Georgia news reports that Atlanta’s fire chief has filed a complaint for discrimination after he was terminated following a controversy over a religious book he wrote. In the book, he denigrated homosexuality. He claimed his views were based on religious beliefs. He further asserts that he was terminated in violation of Title VII of the Civil Rights Act of 1964’s prohibition against religious discrimination.
Pursuant to Title VII, you employer may not discriminate against you “because of” your religious beliefs, harass you because of your religious beliefs, or retaliate against you for complaining about religious discrimination or for participating in someone else’s religious discrimination case.
In this instance, the police chief self-published a book containing controversial
passages condemning homosexuality. He was suspended following the book’s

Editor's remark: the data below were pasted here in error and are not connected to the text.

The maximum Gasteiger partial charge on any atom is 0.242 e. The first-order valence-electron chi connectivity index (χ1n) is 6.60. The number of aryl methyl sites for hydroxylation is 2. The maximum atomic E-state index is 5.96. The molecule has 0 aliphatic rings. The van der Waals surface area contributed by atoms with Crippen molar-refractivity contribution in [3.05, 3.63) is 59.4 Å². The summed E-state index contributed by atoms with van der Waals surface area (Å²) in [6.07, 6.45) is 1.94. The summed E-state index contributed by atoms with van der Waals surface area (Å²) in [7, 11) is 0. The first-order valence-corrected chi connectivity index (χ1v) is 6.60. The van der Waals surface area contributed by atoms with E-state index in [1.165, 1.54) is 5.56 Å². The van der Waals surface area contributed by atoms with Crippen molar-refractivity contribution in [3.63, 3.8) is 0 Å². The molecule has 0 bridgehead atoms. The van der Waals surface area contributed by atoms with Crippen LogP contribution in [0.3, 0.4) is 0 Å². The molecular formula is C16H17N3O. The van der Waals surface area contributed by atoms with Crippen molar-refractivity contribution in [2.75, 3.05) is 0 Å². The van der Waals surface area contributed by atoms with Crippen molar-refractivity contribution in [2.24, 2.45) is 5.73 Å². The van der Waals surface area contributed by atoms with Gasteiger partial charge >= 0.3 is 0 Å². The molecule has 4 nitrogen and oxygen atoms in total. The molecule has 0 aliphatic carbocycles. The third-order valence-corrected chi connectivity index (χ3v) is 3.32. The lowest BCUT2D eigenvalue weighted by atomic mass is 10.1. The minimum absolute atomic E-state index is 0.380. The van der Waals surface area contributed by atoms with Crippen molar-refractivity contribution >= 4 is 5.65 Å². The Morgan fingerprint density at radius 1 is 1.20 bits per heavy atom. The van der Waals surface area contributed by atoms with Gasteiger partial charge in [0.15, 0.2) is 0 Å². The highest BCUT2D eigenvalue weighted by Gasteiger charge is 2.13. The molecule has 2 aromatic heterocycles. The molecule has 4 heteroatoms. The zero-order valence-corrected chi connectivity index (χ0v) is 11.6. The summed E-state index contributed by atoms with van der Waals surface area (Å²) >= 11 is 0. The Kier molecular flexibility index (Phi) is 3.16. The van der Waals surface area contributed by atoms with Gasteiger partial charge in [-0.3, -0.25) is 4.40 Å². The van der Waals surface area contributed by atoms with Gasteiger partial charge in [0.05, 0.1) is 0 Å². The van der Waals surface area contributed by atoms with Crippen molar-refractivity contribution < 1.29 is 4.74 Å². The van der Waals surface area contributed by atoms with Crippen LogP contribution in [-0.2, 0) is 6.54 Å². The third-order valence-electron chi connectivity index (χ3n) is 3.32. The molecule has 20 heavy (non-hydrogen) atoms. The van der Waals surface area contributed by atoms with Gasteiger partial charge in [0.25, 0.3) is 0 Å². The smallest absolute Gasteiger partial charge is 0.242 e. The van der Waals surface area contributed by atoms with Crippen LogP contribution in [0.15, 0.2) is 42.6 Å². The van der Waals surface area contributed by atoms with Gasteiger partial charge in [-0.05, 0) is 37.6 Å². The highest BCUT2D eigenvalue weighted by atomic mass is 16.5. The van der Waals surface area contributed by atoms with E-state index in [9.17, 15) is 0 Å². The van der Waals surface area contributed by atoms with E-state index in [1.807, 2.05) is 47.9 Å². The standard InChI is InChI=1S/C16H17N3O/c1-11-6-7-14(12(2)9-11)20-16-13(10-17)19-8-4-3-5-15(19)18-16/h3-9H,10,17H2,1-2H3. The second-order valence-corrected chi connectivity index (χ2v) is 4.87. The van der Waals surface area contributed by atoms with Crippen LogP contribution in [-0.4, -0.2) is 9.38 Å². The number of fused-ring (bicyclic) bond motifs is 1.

publishing, and subsequently was terminated. According to the former mayor,
“The book expresses my deeply held religious convictions on many
subjects” and that “I believe that I have been discriminated
against because of my religion – Christian.”
However, for its part the city is investigating whether the mayor’s publishing and distributing of the book violate city non-discrimination policies, and that the decision to terminate the former mayor was based on his judgment and management skills, rather than religious discrimination.
This case raises many thorny employment law issues. As employment lawyers committed to ending work place discrimination, we will be following this case closely.
For more information, or if you believe that you may have suffered any form of discrimination at work, please contact the experienced Georgia employment discrimination lawyers at the Buckley Law Firm, LLP for an immediate case evaluation.